Then the good news is that the rules of the road are quite similar to the UK, apart from of course they drive on the right. There actually isn’t any bad news about driving here unless you don’t like driving on unpaved or narrow roads. In which case you may have a problem as there are quite a few of both! It was the rules of the road though that led to this post. I was pondering them the other day, and it occurred to me that you might find the information useful too.
- You must carry when driving your driving licence, photographic ID and relevant vehicle documentation eg insurance papers, car hire paperwork or vehicle registration documents. It is not unusual for the police to set up check points.
- Apparently cars flashing their headlights at you mean they want right of way, not that they’re giving way to you.
- Always give priority to traffic from the right unless otherwise stated, and you must give way to traffic already on a roundabout.
- Like in the UK wearing a seat belts is compulsory both in the front and in the back seats.
- Headlights must always be used in tunnels
- In a town with trams and notice there is no tram platform at the side of the road, then you must give way to anyone coming off the tram and walking back to the pavement.
- The maximum allowed alcohol level in Portugal is 50mg per 100ml of blood; less than that of the UK. It means that even a single drink can take you over the limit.So don’t drink and drive.
- On the spot fines can be issued by the traffic police, for example not stopping at a stop sign. The fines must be paid in Euros and in cash. I read somewhere that most traffic police vehicles are fitted with portable ATM machines!
- Signs are usually placed at the exact moment you need to turn
- If you’re driving on motorways, don’t use the green lanes unless you have a working automatic payment transponder in the car
- It is illegal to use a mobile phone while driving unless it is hands free, unfortunately as in the UK many people seems to ignore this and put themselves and others at risk.
- And whether it is a hire car or your own car you must have a yellow, red or orange reflective jacket which is accessible without leaving the car, a reflective warning triangle, spare bulbs and the tools required to fit them and a spare wheel, inflated and the tools necessary to change it
There are Speed Limits despite the behaviour of some of the other drivers. Unless otherwise indicated these are;
- 50 kilometres per hour in built up areas
- 90 kilometres per hour on national roads
- 120 kilometres per hour on motorways (with a minimum speed of 50km/h)
I’m not sure though I’d like to try 50km/h on any of the roads below!
In a breakdown or accident put on your reflective jacket and then place your warning triangle 30m behind the car.
- All drivers involved must exchange details: registration number, insurance details, name and address. Also take the licence plate number of all the vehicles involved and record details (including a sketch or photographs) of what happened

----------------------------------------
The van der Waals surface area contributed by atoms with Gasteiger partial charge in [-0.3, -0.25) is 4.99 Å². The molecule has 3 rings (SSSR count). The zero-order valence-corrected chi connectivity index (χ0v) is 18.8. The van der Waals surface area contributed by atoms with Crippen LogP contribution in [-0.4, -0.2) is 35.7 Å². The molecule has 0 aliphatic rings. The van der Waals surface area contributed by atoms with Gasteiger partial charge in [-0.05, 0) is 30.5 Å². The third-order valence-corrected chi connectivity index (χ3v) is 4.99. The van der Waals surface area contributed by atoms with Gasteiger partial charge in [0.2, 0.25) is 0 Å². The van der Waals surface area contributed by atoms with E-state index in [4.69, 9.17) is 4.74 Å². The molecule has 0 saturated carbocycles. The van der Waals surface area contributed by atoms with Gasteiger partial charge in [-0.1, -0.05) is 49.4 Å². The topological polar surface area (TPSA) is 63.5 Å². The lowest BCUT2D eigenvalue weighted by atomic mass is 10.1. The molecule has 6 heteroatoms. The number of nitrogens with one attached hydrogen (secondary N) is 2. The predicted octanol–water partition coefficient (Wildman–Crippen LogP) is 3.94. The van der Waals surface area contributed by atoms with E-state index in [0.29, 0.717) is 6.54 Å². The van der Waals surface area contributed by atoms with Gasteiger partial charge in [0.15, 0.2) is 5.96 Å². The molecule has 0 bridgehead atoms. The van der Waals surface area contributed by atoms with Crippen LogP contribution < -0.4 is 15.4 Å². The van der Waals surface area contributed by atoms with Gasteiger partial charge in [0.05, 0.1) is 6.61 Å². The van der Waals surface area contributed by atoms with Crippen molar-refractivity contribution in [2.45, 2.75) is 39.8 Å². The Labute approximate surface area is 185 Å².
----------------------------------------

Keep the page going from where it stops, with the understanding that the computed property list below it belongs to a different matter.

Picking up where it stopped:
- If it is minor accident you can simply make a declaration of events with the other driver(s) involved. Never, though, sign any paperwork unless certain you both understand it and that you agree with what is written
- If however there is substantial damage, a dispute over fault or if someone is hurt, you must call the emergency services (112) and wait until they arrive. Leaving the scene of a serious accident is a crime in Portugal. Whilst waiting do help anyone who needs help and do leave vehicles where they are.
- If the accident involves a parked car or someone’s property and the owner is not present then the accident must be reported to the nearest police station so that they can make contact with the owner.
Hopefully you won’t be involved in any accidents, and if you are away from the touristy areas it is certainly unlikely given how quiet the roads are.
There are of course far more rules than this, but I hope you have found this brief overview helpful. To finish how about a few observations;
- There seem to be two speeds for most drivers – very very fast or leisurely
- In fact it is not unusual to find a car stopped in the middle of the road and the occupants catching up with someone.
- You may also find in villages and some towns that you are sharing the road with a cart and horse, flocks of sheep and goats, the odd dog and even wild pigs.
- As I’ve previously mentioned and my photographs highlight not all roads are paved, and some roads are incredibly narrow.
- There are no cats eyes and many white lines would benefit from a fresh lick of paint
- Slip roads on and off dual carriageways can be very short
- An upside though is that you might be the only ones driving on the road.
If you have any helpful tips about driving in Portugal or have had any interesting experiences please do share in the comments below.
And just before I go – please note this post only aims to raise awareness of some of the rules, it is not nor should it be considered formal advice. For more detailed advice click here, and should you wish to check the official rules click here.